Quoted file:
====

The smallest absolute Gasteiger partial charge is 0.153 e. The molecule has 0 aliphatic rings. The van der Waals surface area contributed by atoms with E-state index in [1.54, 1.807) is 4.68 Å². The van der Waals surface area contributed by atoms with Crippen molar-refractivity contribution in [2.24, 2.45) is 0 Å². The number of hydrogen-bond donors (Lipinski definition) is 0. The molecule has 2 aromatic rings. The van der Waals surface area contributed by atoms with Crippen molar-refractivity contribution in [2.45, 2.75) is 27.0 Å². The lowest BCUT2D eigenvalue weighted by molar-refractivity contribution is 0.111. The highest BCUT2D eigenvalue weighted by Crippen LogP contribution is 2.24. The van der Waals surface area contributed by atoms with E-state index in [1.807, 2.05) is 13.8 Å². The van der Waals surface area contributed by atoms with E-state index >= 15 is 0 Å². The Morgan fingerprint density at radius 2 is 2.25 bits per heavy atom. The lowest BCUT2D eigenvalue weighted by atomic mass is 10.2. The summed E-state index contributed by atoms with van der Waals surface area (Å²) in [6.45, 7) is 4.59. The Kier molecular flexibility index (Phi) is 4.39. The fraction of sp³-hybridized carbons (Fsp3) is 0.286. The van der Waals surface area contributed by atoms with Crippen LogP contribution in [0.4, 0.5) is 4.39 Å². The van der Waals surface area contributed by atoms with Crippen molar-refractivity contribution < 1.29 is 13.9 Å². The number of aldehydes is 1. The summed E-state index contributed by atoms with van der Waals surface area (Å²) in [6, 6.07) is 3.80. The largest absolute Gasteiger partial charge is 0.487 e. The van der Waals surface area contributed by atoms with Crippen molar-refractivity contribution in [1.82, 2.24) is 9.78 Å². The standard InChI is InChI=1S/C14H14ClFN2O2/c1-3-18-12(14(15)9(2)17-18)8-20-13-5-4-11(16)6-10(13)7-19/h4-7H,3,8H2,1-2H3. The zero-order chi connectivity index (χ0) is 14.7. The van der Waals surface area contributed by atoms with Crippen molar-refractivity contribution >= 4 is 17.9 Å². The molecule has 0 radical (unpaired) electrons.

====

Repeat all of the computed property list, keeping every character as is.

The smallest absolute Gasteiger partial charge is 0.153 e. The molecule has 0 aliphatic rings. The van der Waals surface area contributed by atoms with E-state index in [1.54, 1.807) is 4.68 Å². The van der Waals surface area contributed by atoms with Crippen molar-refractivity contribution in [2.24, 2.45) is 0 Å². The number of hydrogen-bond donors (Lipinski definition) is 0. The molecule has 2 aromatic rings. The van der Waals surface area contributed by atoms with Crippen molar-refractivity contribution in [2.45, 2.75) is 27.0 Å². The lowest BCUT2D eigenvalue weighted by molar-refractivity contribution is 0.111. The highest BCUT2D eigenvalue weighted by Crippen LogP contribution is 2.24. The van der Waals surface area contributed by atoms with E-state index in [1.807, 2.05) is 13.8 Å². The van der Waals surface area contributed by atoms with E-state index >= 15 is 0 Å². The Morgan fingerprint density at radius 2 is 2.25 bits per heavy atom. The lowest BCUT2D eigenvalue weighted by atomic mass is 10.2. The summed E-state index contributed by atoms with van der Waals surface area (Å²) in [6.45, 7) is 4.59. The Kier molecular flexibility index (Phi) is 4.39. The fraction of sp³-hybridized carbons (Fsp3) is 0.286. The van der Waals surface area contributed by atoms with Crippen LogP contribution in [0.4, 0.5) is 4.39 Å². The van der Waals surface area contributed by atoms with Crippen molar-refractivity contribution < 1.29 is 13.9 Å². The number of aldehydes is 1. The summed E-state index contributed by atoms with van der Waals surface area (Å²) in [6, 6.07) is 3.80. The largest absolute Gasteiger partial charge is 0.487 e. The van der Waals surface area contributed by atoms with Crippen molar-refractivity contribution in [1.82, 2.24) is 9.78 Å². The standard InChI is InChI=1S/C14H14ClFN2O2/c1-3-18-12(14(15)9(2)17-18)8-20-13-5-4-11(16)6-10(13)7-19/h4-7H,3,8H2,1-2H3. The zero-order chi connectivity index (χ0) is 14.7. The van der Waals surface area contributed by atoms with Crippen molar-refractivity contribution >= 4 is 17.9 Å². The molecule has 0 radical (unpaired) electrons.